Achieving Equity in Special Education: History, Status, and Current Challenges
Source: Exceptional Children
Among the most-longstanding and intransigent issues in the field, the disproportionate representation of minority students in special education programs has its roots in a long history of educational segregation and discrimination. Although national estimates of disproportionality have been consistent over time, state and heal estimates may show varying patterns of disproportionality. A number of factors may contribute to disproportionality, including test bias, poverty, special education processes, inequity in general education, issues of behavior management, and cultural mismatch/cultural reproduction. This article provides a report on the history, measurement, status, and factors contributing to disproportionate representation in special education, and offers recommendations based on an understanding of racial and ethnic disparities in special education as a multiply determined phenomenon. Special education was borne out of, and owes a debt to, the civil rights movement. That is, the inspiration for, and the strategies used by, advocates whose efforts resulted in the first national special education legislation emerged from the struggles of the civil rights movement (Smith & Kozleski, 2005). Concerns about racial inequity were central to litigation (e.g., Mills v. Board of Education, 1972) that led to the promulgation of the first special education legislation (Individuals With Disabilities Education Act, IDEA, Public Law No. 94142, 1975). Thus, it is highly ironic that racial disparities in rates of special education service remain one of the key indicators of inequity in our nation’s educational system.
The disproportionate representation of minority students is among the most critical and enduring problems in the field of special education. Despite court challenges (Larry P. v. Riles, 1972/1974/ 1979/1984; PASEv. Hannon, 1980); federal reports (Donovan & Cross, 2002; Heller, Holtzman, & Messick,1982); and abundant research on the issue (e.g., Chinn & Hughes, 1987; Harry & Klingner, 2006; Hosp & Reschly, 2003; Losen & Orfield, 2002; Oswald, Coutinho, Best, & Singh, 1999), the problem of disproportionate representation of minority students in special education has persisted. Indeed, although consistently documented, it is fair to say that the full complexity of minority disproportionality has not yet been understood, nor has a clear or comprehensive picture emerged concerning the causes of disproportionality (Donovan & Cross; Harry & Klingner). To address the issue of disproportionate minority placement, the 1997 reauthorization of the Individuals With Disabilities Education Act (IDEA 97, Public Law No. 105-17) stressed the importance of efforts to “prevent the intensification of problems connected with mislabeling and high dropout rates among minority children with disabilities” (p. 5) and that effort has been further amplified in the Individuals With Disabilities Education Improvement Act (IDEA 2004, Public Law No. 108-446).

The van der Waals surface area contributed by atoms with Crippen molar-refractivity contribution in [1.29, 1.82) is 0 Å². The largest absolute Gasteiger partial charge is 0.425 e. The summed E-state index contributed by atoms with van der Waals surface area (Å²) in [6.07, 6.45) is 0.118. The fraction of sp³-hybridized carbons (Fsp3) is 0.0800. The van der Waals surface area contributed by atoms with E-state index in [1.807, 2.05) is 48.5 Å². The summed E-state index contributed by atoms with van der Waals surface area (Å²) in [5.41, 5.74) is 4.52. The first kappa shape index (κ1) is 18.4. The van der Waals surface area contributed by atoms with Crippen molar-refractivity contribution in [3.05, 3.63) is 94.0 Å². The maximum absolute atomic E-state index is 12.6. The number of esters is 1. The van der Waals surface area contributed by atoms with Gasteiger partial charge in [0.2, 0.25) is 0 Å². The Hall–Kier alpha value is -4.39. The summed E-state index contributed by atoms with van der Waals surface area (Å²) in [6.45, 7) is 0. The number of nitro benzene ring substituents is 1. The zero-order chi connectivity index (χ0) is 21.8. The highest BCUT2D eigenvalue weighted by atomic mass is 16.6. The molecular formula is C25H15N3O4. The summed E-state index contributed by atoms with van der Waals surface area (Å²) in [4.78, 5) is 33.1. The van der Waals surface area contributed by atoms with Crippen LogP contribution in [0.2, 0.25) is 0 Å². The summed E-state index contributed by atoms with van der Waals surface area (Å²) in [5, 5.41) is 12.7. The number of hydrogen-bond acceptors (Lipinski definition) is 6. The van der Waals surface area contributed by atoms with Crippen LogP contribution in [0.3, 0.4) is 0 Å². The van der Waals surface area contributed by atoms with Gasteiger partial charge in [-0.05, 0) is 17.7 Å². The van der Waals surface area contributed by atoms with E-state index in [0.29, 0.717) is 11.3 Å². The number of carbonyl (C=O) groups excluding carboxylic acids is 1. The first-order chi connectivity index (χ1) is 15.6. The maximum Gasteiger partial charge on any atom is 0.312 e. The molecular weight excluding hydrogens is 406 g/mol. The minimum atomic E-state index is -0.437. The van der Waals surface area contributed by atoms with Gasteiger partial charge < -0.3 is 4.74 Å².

This article provides a status report on minority disproportionality in special education. What is the historical context for current problems of racial/ethnic disparity? What are the current levels of disproportionality and how are those measured? What are the possible causes and conditions that create or maintain disproportionality? What interventions have been suggested? Finally, the history and current status of the field suggests that any comprehensive strategy for addressing disproportionality must attend to three aspects of the issue: (a) examination of current data, (b) comprehensive hypothesis formulation and interpretation, and © culturally responsive intervention and evaluation.
HISTORY: A BRIEF SYNOPSIS OF A VERY OLD PROBLEM
The initial identification of the problem of disproportionate representation of some groups, most notably African American students, in special education is often traced back to Dunn’s (1968) classic critique of the field. Yet the problem itself has its roots far deeper, in the problems of oppression and discrimination that have characterized race relations throughout American history (Smedley, 2007). In 1853, Margaret Douglas was sentenced to 1 month in jail for her attempts to teach the children of freed slaves to read and write (Blaustein & Zangrando, 1968). In 1896, Plessy v. Ferguson legitimated the doctrine of separate but equal, even though segregated education in the Jim Crow period was by no means equal (Jackson & Weidman, 2006). In the late 19th century and early 20th century, attacks on Black communities during race riots included the burning of Black schools (Harmer, 2001). Early 20th century mental testing was grounded in the premise of American eugenics that races other than those of northern European stock were intellectually inferior, and that the purity of the superior races should be preserved by vigorously segregating the “feeble-minded” (Terman, 1916). From Reconstruction until the 1950s, the dominant view of African American education was that it was intended not to educate for equal citizenship, but rather for the lower ranked positions that it was assumed African Americans would occupy (Rury, 2002).